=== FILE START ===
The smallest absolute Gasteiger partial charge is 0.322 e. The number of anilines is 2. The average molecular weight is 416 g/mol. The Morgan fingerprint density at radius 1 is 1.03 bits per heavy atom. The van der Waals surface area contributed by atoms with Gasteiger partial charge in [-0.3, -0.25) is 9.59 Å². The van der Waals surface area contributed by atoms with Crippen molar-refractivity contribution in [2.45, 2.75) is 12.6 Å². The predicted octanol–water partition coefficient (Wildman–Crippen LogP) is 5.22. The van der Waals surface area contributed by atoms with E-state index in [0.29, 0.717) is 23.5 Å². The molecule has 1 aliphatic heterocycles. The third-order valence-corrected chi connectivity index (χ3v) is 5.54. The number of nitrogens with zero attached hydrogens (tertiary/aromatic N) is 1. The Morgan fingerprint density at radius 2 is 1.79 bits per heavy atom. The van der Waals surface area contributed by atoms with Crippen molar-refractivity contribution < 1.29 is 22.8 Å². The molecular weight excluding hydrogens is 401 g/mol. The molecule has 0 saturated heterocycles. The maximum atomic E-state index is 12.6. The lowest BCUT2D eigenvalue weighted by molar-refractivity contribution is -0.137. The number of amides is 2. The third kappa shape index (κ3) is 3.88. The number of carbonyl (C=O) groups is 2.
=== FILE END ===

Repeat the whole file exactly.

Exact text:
The smallest absolute Gasteiger partial charge is 0.322 e. The number of anilines is 2. The average molecular weight is 416 g/mol. The Morgan fingerprint density at radius 1 is 1.03 bits per heavy atom. The van der Waals surface area contributed by atoms with Gasteiger partial charge in [-0.3, -0.25) is 9.59 Å². The van der Waals surface area contributed by atoms with Crippen molar-refractivity contribution in [2.45, 2.75) is 12.6 Å². The predicted octanol–water partition coefficient (Wildman–Crippen LogP) is 5.22. The van der Waals surface area contributed by atoms with E-state index in [0.29, 0.717) is 23.5 Å². The molecule has 1 aliphatic heterocycles. The third-order valence-corrected chi connectivity index (χ3v) is 5.54. The number of nitrogens with zero attached hydrogens (tertiary/aromatic N) is 1. The Morgan fingerprint density at radius 2 is 1.79 bits per heavy atom. The van der Waals surface area contributed by atoms with Crippen molar-refractivity contribution < 1.29 is 22.8 Å². The molecular weight excluding hydrogens is 401 g/mol. The molecule has 0 saturated heterocycles. The maximum atomic E-state index is 12.6. The lowest BCUT2D eigenvalue weighted by molar-refractivity contribution is -0.137. The number of amides is 2. The third kappa shape index (κ3) is 3.88. The number of carbonyl (C=O) groups is 2.